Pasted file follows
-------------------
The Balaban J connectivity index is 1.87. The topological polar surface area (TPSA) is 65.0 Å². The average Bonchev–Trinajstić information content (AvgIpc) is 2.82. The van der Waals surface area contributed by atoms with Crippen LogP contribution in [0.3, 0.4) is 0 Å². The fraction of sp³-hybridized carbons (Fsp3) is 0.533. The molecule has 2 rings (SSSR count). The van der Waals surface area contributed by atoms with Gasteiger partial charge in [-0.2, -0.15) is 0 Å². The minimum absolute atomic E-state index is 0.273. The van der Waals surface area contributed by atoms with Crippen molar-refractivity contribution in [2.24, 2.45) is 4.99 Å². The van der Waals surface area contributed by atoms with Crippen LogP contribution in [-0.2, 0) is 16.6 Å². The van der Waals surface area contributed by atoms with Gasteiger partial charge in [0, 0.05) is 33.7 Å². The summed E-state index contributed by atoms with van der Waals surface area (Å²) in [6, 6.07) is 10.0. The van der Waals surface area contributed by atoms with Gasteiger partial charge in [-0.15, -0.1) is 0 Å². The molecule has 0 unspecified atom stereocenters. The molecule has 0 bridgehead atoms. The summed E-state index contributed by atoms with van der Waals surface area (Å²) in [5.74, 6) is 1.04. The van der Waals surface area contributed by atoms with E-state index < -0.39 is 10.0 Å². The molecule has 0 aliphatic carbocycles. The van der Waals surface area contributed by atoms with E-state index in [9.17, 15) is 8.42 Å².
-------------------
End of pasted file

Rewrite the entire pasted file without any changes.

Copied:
The Balaban J connectivity index is 1.87. The topological polar surface area (TPSA) is 65.0 Å². The average Bonchev–Trinajstić information content (AvgIpc) is 2.82. The van der Waals surface area contributed by atoms with Crippen LogP contribution in [0.3, 0.4) is 0 Å². The fraction of sp³-hybridized carbons (Fsp3) is 0.533. The molecule has 2 rings (SSSR count). The van der Waals surface area contributed by atoms with Gasteiger partial charge in [-0.2, -0.15) is 0 Å². The minimum absolute atomic E-state index is 0.273. The van der Waals surface area contributed by atoms with Crippen molar-refractivity contribution in [2.24, 2.45) is 4.99 Å². The van der Waals surface area contributed by atoms with Crippen LogP contribution in [-0.2, 0) is 16.6 Å². The van der Waals surface area contributed by atoms with Gasteiger partial charge in [0, 0.05) is 33.7 Å². The summed E-state index contributed by atoms with van der Waals surface area (Å²) in [6, 6.07) is 10.0. The van der Waals surface area contributed by atoms with Gasteiger partial charge in [-0.15, -0.1) is 0 Å². The molecule has 0 unspecified atom stereocenters. The molecule has 0 bridgehead atoms. The summed E-state index contributed by atoms with van der Waals surface area (Å²) in [5.74, 6) is 1.04. The van der Waals surface area contributed by atoms with E-state index < -0.39 is 10.0 Å². The molecule has 0 aliphatic carbocycles. The van der Waals surface area contributed by atoms with E-state index in [9.17, 15) is 8.42 Å².